Criminal trials have been suspended in the UK because of the coronavirus pandemic in a move that raises the prospect of delays to the high-profile extradition cases of Indian jeweller Nirav Modi and financier Arif Naqvi.
New trials lasting more than three days would not start before the end of April to ensure that finished without lawyers or jurors dropping out, the most senior judge in England and Wales announced on Tuesday.
Steps were being taken to ensure as many hearings could take place as possible “by telephone, video-link or online”, said Lord Burnett, the Lord Chief Justice.
The Bar Council, which represents barristers, has called for a 30-day halt to all cases that have to be held in a courtroom with people present.
“We are calling for a suspension of all in-person hearings across all jurisdictions, save in very exceptional circumstances where a video link or phone hearing cannot accommodate the interests of justice,” said Bar Council chairwoman Amanda Pinto.
Extradition cases involve a single senior magistrate and no jury but groups representing lawyers have urged members not to put their health at threat to attend cases.
Extradition lawyers are understood to have had a conference call on Wednesday to discuss the implications of the coronavirus threat.
Nirav Modi, 48, the detained diamond tycoon, is due to face a full extradition hearing in London over five days from May 11.
The Indian authorities want to put him on trial for banking fraud. He has appeared in court from prison videolink in previous hearings.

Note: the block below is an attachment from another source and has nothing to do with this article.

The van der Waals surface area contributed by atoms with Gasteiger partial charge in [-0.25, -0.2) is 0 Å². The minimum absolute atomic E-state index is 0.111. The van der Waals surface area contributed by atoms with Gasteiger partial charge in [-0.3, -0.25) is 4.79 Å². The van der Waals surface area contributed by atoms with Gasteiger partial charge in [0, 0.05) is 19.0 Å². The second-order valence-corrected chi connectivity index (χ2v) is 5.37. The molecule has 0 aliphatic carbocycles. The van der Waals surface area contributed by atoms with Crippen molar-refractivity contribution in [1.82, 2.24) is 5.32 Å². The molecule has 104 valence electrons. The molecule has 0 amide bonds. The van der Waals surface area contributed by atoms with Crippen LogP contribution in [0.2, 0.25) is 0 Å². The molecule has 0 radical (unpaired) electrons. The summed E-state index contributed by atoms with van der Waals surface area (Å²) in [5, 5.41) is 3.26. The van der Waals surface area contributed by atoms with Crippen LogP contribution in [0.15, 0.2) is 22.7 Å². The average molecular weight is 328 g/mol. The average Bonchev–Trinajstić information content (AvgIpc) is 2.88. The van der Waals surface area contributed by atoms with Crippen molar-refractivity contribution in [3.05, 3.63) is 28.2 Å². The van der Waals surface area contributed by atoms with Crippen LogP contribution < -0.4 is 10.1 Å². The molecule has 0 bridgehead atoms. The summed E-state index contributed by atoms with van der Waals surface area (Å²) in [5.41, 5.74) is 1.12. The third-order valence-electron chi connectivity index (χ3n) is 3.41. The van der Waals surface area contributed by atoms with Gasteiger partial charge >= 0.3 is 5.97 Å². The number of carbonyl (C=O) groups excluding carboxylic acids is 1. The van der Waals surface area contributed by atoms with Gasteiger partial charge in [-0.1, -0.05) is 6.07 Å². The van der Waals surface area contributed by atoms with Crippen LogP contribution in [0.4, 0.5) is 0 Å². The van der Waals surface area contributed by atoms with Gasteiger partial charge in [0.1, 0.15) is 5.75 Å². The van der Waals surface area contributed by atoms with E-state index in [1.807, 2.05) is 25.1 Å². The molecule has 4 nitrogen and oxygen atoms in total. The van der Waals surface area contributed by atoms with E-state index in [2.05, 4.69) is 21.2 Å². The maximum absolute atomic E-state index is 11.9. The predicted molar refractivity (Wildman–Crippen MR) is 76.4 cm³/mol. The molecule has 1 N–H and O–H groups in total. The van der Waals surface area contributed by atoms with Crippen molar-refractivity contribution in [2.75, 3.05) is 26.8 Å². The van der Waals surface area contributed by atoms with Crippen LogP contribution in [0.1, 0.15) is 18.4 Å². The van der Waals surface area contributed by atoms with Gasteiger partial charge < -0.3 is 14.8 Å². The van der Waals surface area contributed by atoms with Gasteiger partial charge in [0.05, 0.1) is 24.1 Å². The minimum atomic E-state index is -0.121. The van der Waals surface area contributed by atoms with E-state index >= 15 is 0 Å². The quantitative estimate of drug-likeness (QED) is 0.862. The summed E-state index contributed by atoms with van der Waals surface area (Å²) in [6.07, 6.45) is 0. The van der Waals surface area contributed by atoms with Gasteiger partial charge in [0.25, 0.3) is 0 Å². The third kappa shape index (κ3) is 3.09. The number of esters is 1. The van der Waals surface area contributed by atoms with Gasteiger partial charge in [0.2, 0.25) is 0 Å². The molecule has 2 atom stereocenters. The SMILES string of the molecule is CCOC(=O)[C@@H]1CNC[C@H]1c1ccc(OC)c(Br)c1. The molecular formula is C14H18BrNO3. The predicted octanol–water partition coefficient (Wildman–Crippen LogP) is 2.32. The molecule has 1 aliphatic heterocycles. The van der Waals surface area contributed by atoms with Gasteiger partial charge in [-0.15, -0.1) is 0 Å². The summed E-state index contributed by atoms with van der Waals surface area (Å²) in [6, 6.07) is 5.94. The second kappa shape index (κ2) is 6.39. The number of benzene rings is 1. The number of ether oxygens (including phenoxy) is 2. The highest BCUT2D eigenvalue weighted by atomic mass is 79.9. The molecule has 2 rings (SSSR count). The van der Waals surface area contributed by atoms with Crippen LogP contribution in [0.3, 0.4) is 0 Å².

Arif Naqvi, the founder of the Abraaj Group, is awaiting an extradition hearing in July as US prosecutors seek his return to face fraud charges.
He is currently on bail and subject to 24-hour curfew at his family’s flat in London after posting £15 million bail.
He has been allowed only to leave the gated mansion block to attend medical appointments and to attend a mosque. Both men deny the allegations against them.
The restrictions came after Hashem Abedi, the brother of the suicide bomber who killed 22 people in Manchester, northwest England, in May 2017 was convicted of murder on Tuesday, but only after the jury was cut to 11 after one self-isolated because of health concerns.
Cases that have already started will continue but the changes will stop new cases in crown courts, which hear the most serious criminal cases, and have 12-strong juries to decide them.
Lawyers said that the suspension of cases could have knock-on delays throughout the UK court system.
Simon Davis, president of the Law Society of England and Wales, which represents solicitors, said that measures were needed to guarantee the safety of those attending court without compromising justice.
“Government proposals to establish online hearings as part of their emergency coronavirus legislation may be a pragmatic solution for some cases,” he said.
“The challenge will always be to make sure that the quality of justice delivered is not unduly compromised if courts have to temporarily close or deal with matters remotely.”